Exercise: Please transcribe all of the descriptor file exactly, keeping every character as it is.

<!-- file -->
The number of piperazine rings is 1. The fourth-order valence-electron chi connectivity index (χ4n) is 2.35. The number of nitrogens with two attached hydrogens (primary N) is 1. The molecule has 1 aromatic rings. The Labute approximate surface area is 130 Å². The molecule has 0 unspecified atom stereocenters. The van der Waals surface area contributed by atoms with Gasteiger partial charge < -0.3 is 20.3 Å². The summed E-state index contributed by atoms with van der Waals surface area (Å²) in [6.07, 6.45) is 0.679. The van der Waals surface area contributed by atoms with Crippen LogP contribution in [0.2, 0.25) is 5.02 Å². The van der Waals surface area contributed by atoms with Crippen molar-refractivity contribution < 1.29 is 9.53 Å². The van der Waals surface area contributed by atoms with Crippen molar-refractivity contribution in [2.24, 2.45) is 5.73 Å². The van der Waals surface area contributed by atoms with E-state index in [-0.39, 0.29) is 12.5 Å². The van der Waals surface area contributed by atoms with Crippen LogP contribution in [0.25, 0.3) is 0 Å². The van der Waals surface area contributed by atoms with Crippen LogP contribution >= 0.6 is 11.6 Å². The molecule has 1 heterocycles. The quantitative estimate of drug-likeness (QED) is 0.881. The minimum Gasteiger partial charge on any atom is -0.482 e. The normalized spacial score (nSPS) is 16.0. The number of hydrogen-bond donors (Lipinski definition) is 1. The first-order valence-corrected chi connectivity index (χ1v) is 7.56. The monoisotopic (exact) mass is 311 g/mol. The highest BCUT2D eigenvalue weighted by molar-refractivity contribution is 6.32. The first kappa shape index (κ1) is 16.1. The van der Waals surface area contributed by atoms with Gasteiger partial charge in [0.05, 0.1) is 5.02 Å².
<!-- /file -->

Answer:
The number of piperazine rings is 1. The fourth-order valence-electron chi connectivity index (χ4n) is 2.35. The number of nitrogens with two attached hydrogens (primary N) is 1. The molecule has 1 aromatic rings. The Labute approximate surface area is 130 Å². The molecule has 0 unspecified atom stereocenters. The van der Waals surface area contributed by atoms with Gasteiger partial charge < -0.3 is 20.3 Å². The summed E-state index contributed by atoms with van der Waals surface area (Å²) in [6.07, 6.45) is 0.679. The van der Waals surface area contributed by atoms with Crippen LogP contribution in [0.2, 0.25) is 5.02 Å². The van der Waals surface area contributed by atoms with Crippen molar-refractivity contribution < 1.29 is 9.53 Å². The van der Waals surface area contributed by atoms with Crippen molar-refractivity contribution in [2.24, 2.45) is 5.73 Å². The van der Waals surface area contributed by atoms with E-state index in [-0.39, 0.29) is 12.5 Å². The van der Waals surface area contributed by atoms with Crippen LogP contribution in [0.25, 0.3) is 0 Å². The van der Waals surface area contributed by atoms with Crippen LogP contribution >= 0.6 is 11.6 Å². The molecule has 1 heterocycles. The quantitative estimate of drug-likeness (QED) is 0.881. The minimum Gasteiger partial charge on any atom is -0.482 e. The normalized spacial score (nSPS) is 16.0. The number of hydrogen-bond donors (Lipinski definition) is 1. The first-order valence-corrected chi connectivity index (χ1v) is 7.56. The monoisotopic (exact) mass is 311 g/mol. The highest BCUT2D eigenvalue weighted by molar-refractivity contribution is 6.32. The first kappa shape index (κ1) is 16.1. The van der Waals surface area contributed by atoms with Gasteiger partial charge in [0.05, 0.1) is 5.02 Å².